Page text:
The Alerts team at New Relic has two high-level requirements in managing the alerts pipeline: timeliness and accuracy. We must ensure that alerts are delivered in a timely manner, and we must accurately recognize violations (no false positives/negatives). Late detection of an issue is not acceptable, and neither is waking up our users in the middle of the night with a false alarm. Because of these essential concerns, we must be vigilant in our actions; the smallest change to our pipeline can have aggravating consequences.

Typically, when people think of things that affect software applications, they think of code changes. But what about code deployments? While code deployments are necessary to the health and improvement of any system, there is probably no other intentional action that you take on a recurring basis that deliberately causes service disruptions. It is how you deal with these intentional disruptions that makes all the difference.

If you make regular code deployments to an active pipeline, and need to limit service disruptions for users as well as upstream and downstream services, you may want to make use of what we call “rolling” deployments.

The core challenge: alerts are two dimensional

Before I go any further, here is a high-level overview of the alerts pipeline:

diagram of the alerts pipeline

User data from New Relic comes into the alerts pipeline on Kafka topics, and we evaluate it based on the the user’s alert settings, sending notifications when appropriate.

Now, to help you understand our deployment scheme and how we mitigate disruption, I first need to explain that alerts are “two dimensional.” Essentially, the configuration of an alert covers both a threshold (a comparison of a value to a limit) and a period of time (the duration that the signal must be in violation before a notification occurs).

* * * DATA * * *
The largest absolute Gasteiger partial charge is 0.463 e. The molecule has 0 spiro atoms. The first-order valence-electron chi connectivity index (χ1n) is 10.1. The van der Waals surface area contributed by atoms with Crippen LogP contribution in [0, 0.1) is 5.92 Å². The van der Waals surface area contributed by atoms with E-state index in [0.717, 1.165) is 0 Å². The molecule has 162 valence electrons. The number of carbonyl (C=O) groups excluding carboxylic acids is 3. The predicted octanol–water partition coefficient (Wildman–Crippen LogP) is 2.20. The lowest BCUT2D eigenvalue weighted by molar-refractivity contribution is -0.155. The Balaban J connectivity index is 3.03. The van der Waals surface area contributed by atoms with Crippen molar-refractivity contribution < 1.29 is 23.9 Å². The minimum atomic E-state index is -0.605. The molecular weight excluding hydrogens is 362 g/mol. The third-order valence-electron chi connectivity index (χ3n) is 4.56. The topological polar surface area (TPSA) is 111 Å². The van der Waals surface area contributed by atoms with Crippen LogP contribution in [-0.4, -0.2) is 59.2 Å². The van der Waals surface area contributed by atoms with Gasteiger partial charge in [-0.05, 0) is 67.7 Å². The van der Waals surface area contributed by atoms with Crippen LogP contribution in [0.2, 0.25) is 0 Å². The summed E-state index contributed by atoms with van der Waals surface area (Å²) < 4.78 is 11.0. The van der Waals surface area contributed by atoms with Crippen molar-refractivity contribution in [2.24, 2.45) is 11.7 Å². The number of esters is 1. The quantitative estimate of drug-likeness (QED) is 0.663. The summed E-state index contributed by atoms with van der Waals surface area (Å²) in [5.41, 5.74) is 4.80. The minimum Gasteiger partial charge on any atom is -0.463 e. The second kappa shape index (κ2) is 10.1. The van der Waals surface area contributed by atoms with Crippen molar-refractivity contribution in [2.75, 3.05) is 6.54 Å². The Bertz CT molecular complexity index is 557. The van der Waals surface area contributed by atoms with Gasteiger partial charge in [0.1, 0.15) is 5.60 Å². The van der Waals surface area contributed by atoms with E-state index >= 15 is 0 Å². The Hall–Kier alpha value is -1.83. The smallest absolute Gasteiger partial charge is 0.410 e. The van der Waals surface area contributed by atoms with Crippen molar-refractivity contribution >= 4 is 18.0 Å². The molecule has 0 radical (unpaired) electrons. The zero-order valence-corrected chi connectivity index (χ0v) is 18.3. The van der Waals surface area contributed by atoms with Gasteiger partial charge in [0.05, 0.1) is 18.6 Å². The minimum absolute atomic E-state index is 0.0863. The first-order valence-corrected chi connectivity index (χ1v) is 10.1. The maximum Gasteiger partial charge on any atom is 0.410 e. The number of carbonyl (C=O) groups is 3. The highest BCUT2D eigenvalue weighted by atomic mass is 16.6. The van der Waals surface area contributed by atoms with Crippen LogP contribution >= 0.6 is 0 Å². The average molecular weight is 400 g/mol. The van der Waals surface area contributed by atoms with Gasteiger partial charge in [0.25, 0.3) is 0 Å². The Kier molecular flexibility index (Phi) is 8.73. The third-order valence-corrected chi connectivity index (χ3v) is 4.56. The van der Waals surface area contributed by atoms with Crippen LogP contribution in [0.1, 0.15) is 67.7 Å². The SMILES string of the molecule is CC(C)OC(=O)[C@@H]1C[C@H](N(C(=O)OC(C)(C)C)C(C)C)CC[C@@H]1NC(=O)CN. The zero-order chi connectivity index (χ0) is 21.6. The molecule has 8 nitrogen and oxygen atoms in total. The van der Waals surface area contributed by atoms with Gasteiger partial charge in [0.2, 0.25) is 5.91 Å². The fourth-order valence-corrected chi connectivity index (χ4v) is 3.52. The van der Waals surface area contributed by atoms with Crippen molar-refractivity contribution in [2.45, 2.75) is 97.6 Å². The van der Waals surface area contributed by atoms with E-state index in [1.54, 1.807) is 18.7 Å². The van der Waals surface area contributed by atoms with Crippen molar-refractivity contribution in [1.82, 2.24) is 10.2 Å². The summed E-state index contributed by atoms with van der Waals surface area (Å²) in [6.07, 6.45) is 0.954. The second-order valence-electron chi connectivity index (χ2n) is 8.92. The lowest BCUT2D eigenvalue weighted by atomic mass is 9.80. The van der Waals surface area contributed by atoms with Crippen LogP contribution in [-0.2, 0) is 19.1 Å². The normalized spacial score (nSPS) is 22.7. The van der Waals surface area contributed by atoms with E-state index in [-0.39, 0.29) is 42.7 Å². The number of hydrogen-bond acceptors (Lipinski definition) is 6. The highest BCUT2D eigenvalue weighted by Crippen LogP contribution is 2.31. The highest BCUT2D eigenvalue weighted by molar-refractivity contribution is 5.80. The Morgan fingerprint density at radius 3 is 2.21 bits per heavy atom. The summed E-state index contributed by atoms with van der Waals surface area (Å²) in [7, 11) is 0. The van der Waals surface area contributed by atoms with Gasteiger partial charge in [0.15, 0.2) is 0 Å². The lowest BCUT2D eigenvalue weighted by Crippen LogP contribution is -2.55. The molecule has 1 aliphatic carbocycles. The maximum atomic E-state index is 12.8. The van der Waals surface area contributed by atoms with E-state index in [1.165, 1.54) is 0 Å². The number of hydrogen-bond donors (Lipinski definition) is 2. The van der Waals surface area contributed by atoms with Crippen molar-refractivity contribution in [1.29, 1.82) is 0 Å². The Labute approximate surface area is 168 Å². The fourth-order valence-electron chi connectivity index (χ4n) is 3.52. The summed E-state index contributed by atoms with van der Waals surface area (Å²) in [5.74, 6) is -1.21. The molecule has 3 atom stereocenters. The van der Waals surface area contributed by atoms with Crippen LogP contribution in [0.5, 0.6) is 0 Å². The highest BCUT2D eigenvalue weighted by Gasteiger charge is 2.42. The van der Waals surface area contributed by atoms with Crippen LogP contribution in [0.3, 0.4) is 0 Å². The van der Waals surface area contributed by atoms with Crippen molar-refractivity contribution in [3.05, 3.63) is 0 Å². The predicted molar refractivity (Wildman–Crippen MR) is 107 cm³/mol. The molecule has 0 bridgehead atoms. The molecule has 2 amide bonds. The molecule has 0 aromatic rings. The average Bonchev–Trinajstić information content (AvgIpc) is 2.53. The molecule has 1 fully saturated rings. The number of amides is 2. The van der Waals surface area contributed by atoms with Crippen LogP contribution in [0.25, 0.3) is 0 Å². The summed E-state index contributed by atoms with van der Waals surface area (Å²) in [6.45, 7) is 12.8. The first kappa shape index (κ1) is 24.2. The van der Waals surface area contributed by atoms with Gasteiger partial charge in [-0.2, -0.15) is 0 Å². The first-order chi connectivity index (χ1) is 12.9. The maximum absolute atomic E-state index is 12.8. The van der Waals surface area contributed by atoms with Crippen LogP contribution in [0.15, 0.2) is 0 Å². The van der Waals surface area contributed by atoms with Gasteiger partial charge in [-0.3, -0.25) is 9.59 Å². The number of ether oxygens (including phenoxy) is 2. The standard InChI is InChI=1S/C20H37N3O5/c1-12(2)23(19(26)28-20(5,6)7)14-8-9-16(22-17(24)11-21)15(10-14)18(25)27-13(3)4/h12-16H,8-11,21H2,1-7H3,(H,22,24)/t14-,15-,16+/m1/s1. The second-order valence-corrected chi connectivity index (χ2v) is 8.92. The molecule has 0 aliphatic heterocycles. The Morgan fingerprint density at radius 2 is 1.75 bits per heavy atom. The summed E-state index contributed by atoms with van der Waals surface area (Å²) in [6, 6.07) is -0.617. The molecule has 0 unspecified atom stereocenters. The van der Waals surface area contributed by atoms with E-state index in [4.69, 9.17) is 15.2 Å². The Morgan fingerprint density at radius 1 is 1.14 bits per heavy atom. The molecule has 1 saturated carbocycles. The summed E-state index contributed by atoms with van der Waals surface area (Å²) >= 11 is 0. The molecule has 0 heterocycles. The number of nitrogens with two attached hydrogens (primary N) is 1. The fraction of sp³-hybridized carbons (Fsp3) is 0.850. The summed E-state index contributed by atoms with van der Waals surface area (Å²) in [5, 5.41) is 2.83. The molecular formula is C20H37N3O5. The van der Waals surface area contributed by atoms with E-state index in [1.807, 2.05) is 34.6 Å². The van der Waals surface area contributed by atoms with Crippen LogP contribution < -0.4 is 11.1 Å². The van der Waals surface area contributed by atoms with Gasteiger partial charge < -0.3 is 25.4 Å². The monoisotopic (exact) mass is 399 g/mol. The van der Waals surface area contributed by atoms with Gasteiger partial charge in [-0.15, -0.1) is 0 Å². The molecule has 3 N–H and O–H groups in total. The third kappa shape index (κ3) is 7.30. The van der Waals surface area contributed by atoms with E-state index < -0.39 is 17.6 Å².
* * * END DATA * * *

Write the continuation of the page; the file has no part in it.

alerts pipeline threshold violation

Example of a violation that opened after X minutes of violating the condition and closed after being healthy for X minutes.

In order to provide this functionality, certain portions of the system have to maintain a stateful buffer of the data to be evaluated. As data arrives, it’s added to any already buffered data and then evaluated to find sequences that violate (or no longer violate) the configured threshold. If the sequence of stateful data is broken by a deployment, that could have undesirable consequences; for example, we could fail to detect violating sequences, fail to post notifications on time, or fail to detect that a violation has stopped.

Enter rolling deployments

A traditional process for deploying web applications typically works something like this:

  1. Shift new traffic away from the instance via a load balancer.
  2. Allow current connections to finish.
  3. Stop the old instance.
  4. Start the new instance.
  5. Add the new instance to the load balancer, or shift traffic to the new instance.

To mitigate the issues that we face in the alerts system, we use a process very similar to that of a traditional web application. We call this approach a “rolling deployment,” which is the process outlined above combined with a controlled shutdown of each service instance. This means that a deployment of any service in the system is done one instance at a time. As each instance is stopped by our deploy mechanism, we ensure that:

  1. The consumption of incoming data is stopped.
  2. All inflight processing completes.
  3. All current state is flushed to a shared memory cache.

Once we’ve stopped the instance, we can start the new instance in the same place. We repeat this process until all instances that make up the application cluster have been replaced with the new distribution of code.